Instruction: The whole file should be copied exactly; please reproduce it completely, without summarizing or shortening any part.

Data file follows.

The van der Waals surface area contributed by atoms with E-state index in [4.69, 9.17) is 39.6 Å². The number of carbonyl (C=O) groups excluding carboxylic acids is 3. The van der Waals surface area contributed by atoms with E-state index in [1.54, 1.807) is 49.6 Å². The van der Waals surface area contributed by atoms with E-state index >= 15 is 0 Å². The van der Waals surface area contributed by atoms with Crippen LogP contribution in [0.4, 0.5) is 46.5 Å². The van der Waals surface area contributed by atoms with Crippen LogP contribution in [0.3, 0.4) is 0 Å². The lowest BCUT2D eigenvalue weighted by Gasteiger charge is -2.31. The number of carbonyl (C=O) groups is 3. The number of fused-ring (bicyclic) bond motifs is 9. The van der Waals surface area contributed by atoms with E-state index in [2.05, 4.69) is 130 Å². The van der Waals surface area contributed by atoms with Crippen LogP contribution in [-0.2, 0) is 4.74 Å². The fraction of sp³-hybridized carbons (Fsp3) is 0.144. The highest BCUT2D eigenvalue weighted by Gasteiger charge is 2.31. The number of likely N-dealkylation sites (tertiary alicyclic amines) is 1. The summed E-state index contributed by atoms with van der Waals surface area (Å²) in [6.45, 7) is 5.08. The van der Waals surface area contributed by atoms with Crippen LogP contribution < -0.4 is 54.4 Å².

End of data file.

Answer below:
The van der Waals surface area contributed by atoms with E-state index in [4.69, 9.17) is 39.6 Å². The number of carbonyl (C=O) groups excluding carboxylic acids is 3. The van der Waals surface area contributed by atoms with E-state index in [1.54, 1.807) is 49.6 Å². The van der Waals surface area contributed by atoms with E-state index >= 15 is 0 Å². The van der Waals surface area contributed by atoms with Crippen LogP contribution in [0.4, 0.5) is 46.5 Å². The van der Waals surface area contributed by atoms with Crippen LogP contribution in [0.3, 0.4) is 0 Å². The lowest BCUT2D eigenvalue weighted by Gasteiger charge is -2.31. The number of carbonyl (C=O) groups is 3. The number of fused-ring (bicyclic) bond motifs is 9. The van der Waals surface area contributed by atoms with E-state index in [2.05, 4.69) is 130 Å². The van der Waals surface area contributed by atoms with Crippen LogP contribution in [-0.2, 0) is 4.74 Å². The fraction of sp³-hybridized carbons (Fsp3) is 0.144. The highest BCUT2D eigenvalue weighted by Gasteiger charge is 2.31. The number of likely N-dealkylation sites (tertiary alicyclic amines) is 1. The summed E-state index contributed by atoms with van der Waals surface area (Å²) in [6.45, 7) is 5.08. The van der Waals surface area contributed by atoms with Crippen LogP contribution < -0.4 is 54.4 Å².